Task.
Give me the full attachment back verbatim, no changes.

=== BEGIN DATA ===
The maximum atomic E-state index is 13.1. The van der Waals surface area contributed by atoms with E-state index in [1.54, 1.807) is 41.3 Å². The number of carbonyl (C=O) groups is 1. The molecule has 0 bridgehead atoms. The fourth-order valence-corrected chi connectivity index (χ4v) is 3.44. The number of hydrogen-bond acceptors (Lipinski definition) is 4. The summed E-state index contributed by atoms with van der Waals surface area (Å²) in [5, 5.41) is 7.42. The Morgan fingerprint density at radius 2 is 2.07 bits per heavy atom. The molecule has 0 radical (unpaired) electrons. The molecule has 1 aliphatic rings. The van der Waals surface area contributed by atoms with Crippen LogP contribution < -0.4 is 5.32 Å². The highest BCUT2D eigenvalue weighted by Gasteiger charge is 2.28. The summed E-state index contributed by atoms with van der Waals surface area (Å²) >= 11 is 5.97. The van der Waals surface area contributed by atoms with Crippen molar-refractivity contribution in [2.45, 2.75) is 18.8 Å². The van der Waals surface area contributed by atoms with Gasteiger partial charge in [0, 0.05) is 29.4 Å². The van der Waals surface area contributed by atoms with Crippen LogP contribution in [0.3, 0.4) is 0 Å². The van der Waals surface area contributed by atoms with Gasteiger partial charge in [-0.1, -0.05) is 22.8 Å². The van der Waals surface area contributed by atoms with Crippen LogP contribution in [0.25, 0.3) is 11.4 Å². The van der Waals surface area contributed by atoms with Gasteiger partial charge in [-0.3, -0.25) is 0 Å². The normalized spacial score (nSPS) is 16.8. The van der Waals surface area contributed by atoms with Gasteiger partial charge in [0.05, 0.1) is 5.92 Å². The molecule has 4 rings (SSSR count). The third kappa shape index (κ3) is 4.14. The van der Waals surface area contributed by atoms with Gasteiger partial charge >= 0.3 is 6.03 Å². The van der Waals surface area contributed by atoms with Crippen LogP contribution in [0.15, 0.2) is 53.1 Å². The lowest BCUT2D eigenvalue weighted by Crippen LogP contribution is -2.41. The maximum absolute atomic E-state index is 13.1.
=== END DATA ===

The maximum atomic E-state index is 13.1. The van der Waals surface area contributed by atoms with E-state index in [1.54, 1.807) is 41.3 Å². The number of carbonyl (C=O) groups is 1. The molecule has 0 bridgehead atoms. The fourth-order valence-corrected chi connectivity index (χ4v) is 3.44. The number of hydrogen-bond acceptors (Lipinski definition) is 4. The summed E-state index contributed by atoms with van der Waals surface area (Å²) in [5, 5.41) is 7.42. The Morgan fingerprint density at radius 2 is 2.07 bits per heavy atom. The molecule has 0 radical (unpaired) electrons. The molecule has 1 aliphatic rings. The van der Waals surface area contributed by atoms with Crippen LogP contribution < -0.4 is 5.32 Å². The highest BCUT2D eigenvalue weighted by Gasteiger charge is 2.28. The summed E-state index contributed by atoms with van der Waals surface area (Å²) >= 11 is 5.97. The van der Waals surface area contributed by atoms with Crippen molar-refractivity contribution in [2.45, 2.75) is 18.8 Å². The van der Waals surface area contributed by atoms with Gasteiger partial charge in [0, 0.05) is 29.4 Å². The van der Waals surface area contributed by atoms with Crippen LogP contribution in [0.3, 0.4) is 0 Å². The van der Waals surface area contributed by atoms with Gasteiger partial charge in [-0.1, -0.05) is 22.8 Å². The van der Waals surface area contributed by atoms with Crippen LogP contribution in [0.25, 0.3) is 11.4 Å². The van der Waals surface area contributed by atoms with Gasteiger partial charge in [-0.3, -0.25) is 0 Å². The normalized spacial score (nSPS) is 16.8. The van der Waals surface area contributed by atoms with Gasteiger partial charge in [0.05, 0.1) is 5.92 Å². The molecule has 4 rings (SSSR count). The third kappa shape index (κ3) is 4.14. The van der Waals surface area contributed by atoms with Gasteiger partial charge >= 0.3 is 6.03 Å². The van der Waals surface area contributed by atoms with Crippen LogP contribution in [0.15, 0.2) is 53.1 Å². The lowest BCUT2D eigenvalue weighted by Crippen LogP contribution is -2.41. The maximum absolute atomic E-state index is 13.1.